Houstonians should expect major rate, fee hikes, expert says: 'We're in a little bit of a crisis'

Pooja Lodhia Image
Tuesday, March 26, 2024
Houstonians will likely see increased costs for city services
Houston voters could have to choose to accept paying for new fees to meet the costs of a new contract for firefighters.

HOUSTON, Texas (KTRK) -- You heard it straight from Mayor John Whitmire at last week's city council meeting: "Houston is broke."

"On an annual basis, we are spending somewhere between $150 million and $200 million more than is coming in," City Controller Chris Hollins said.

One way or another, you'll have to pay for it.

SEE MORE: New financial report says City of Houston is at tipping point

The upcoming firefighter settlement will cost Houstonians $650 million over the next 25 to 30 years if the mayor gets the council approval he's asking for.

This week, council members will discuss two more possible bonds, one for utilities and another totaling nearly $2 billion for the airport system.

"That's very likely what we're looking at, going to the voters this November and saying, 'Here's the plan, here's what it's going to cost, and we're asking you to chip in.' Potentially a trash fee. We're the only major city in the state of Texas that doesn't have a trash fee. It may be coming to the voters and asking for an exception to the revenue cap so we can pay our firefighters," Hollins said.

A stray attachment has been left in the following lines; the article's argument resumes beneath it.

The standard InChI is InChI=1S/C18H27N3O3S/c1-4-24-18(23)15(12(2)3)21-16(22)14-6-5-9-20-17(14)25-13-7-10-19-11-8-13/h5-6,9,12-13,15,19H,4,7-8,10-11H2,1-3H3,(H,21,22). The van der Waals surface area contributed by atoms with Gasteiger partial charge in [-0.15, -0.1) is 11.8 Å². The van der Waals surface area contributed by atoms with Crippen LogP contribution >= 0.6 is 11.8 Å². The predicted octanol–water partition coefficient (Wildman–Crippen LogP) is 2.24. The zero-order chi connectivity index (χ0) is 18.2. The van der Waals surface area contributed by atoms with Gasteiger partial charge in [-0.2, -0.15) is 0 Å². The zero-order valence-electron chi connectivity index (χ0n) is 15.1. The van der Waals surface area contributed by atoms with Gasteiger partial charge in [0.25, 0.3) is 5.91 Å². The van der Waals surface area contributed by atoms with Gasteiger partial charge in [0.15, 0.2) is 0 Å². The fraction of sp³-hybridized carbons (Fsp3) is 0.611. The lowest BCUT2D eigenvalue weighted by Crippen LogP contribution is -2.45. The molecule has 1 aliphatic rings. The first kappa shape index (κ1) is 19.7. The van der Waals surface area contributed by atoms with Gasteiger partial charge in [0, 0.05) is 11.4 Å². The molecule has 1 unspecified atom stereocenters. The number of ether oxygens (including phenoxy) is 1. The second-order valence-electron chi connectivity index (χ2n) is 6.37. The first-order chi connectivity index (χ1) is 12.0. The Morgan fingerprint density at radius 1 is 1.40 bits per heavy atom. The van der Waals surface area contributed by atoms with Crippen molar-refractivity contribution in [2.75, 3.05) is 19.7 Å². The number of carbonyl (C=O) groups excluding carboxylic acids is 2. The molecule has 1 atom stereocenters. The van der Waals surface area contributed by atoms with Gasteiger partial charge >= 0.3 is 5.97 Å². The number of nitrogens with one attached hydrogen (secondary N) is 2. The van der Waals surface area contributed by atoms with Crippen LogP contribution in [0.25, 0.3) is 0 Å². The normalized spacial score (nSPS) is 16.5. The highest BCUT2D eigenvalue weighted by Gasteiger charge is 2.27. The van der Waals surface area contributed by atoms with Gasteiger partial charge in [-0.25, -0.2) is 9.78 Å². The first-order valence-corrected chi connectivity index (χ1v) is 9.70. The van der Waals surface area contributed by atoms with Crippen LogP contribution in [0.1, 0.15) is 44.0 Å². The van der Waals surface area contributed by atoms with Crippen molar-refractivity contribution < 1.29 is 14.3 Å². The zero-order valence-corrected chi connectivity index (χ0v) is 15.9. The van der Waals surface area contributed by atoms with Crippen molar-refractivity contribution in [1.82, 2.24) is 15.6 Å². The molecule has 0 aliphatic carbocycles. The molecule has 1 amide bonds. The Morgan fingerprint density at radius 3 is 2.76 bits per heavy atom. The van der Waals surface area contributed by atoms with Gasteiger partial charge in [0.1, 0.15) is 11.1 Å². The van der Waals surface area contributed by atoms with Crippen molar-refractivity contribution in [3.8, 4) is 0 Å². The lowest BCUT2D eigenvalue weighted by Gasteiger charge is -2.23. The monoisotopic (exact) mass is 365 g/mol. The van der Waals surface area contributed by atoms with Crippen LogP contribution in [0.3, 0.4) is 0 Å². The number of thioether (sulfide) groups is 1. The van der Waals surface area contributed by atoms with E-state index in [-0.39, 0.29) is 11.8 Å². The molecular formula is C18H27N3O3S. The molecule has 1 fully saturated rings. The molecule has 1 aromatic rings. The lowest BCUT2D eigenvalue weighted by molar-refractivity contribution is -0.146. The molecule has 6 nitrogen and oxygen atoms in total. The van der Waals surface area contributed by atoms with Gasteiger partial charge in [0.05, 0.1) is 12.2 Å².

FROM 2023: Houston could be forced to make big cuts if spending vs. revenue problem unsolved

It's a gloomy outlook Houstonians haven't heard in years.

So, how did we get here?

"(The COVID-19 pandemic) really silenced the conversation because we got so much money from the federal government that we were able to make our budgets work, but really, this problem started 20 years ago, almost a quarter century ago, with the pension funds," John Diamond, the director of the Center for Public Finance at Rice University's Baker Institute, explained.

Diamond said taxpayers should expect substantial rate and fee increases for at least five to 10 years from now.

"We're beyond the, 'Can we afford it? Is this a good decision?' This is a, 'We're in a little bit of a crisis, and we have to do this to try to see if we can rebound,'" Diamond put it.

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SEE ALSO: City's deal with HFD on raises sparks passionate debate about the billion-dollar price tag